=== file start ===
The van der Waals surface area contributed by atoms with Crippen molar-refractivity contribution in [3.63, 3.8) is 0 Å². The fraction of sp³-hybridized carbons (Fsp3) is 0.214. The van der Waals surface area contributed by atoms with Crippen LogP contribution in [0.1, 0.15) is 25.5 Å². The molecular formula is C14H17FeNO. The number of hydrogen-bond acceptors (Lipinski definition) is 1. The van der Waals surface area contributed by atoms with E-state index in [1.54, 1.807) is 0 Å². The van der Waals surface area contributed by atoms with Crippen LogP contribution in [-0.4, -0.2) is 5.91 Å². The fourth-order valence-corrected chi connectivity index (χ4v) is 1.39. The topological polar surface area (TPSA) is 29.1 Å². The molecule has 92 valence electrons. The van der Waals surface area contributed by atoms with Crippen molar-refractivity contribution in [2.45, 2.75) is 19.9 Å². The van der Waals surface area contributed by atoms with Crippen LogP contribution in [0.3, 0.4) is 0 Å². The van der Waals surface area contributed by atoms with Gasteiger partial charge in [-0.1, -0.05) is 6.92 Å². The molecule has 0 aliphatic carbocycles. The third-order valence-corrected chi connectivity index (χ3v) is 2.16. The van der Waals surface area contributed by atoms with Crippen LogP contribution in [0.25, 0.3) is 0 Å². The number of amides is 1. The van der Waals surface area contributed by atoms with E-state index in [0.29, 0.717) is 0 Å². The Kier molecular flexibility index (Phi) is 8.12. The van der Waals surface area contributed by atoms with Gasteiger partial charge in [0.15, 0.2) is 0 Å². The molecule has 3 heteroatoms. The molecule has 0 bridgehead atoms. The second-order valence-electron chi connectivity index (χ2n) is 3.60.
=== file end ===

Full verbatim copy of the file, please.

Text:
The van der Waals surface area contributed by atoms with Crippen molar-refractivity contribution in [3.63, 3.8) is 0 Å². The fraction of sp³-hybridized carbons (Fsp3) is 0.214. The van der Waals surface area contributed by atoms with Crippen LogP contribution in [0.1, 0.15) is 25.5 Å². The molecular formula is C14H17FeNO. The number of hydrogen-bond acceptors (Lipinski definition) is 1. The van der Waals surface area contributed by atoms with E-state index in [1.54, 1.807) is 0 Å². The van der Waals surface area contributed by atoms with Crippen LogP contribution in [-0.4, -0.2) is 5.91 Å². The fourth-order valence-corrected chi connectivity index (χ4v) is 1.39. The topological polar surface area (TPSA) is 29.1 Å². The molecule has 92 valence electrons. The van der Waals surface area contributed by atoms with Crippen molar-refractivity contribution in [2.45, 2.75) is 19.9 Å². The van der Waals surface area contributed by atoms with Crippen LogP contribution in [0.3, 0.4) is 0 Å². The van der Waals surface area contributed by atoms with Gasteiger partial charge in [-0.1, -0.05) is 6.92 Å². The molecule has 0 aliphatic carbocycles. The third-order valence-corrected chi connectivity index (χ3v) is 2.16. The van der Waals surface area contributed by atoms with Crippen LogP contribution in [0.25, 0.3) is 0 Å². The number of amides is 1. The van der Waals surface area contributed by atoms with E-state index in [0.29, 0.717) is 0 Å². The Kier molecular flexibility index (Phi) is 8.12. The van der Waals surface area contributed by atoms with Gasteiger partial charge in [0.15, 0.2) is 0 Å². The molecule has 3 heteroatoms. The molecule has 0 bridgehead atoms. The second-order valence-electron chi connectivity index (χ2n) is 3.60.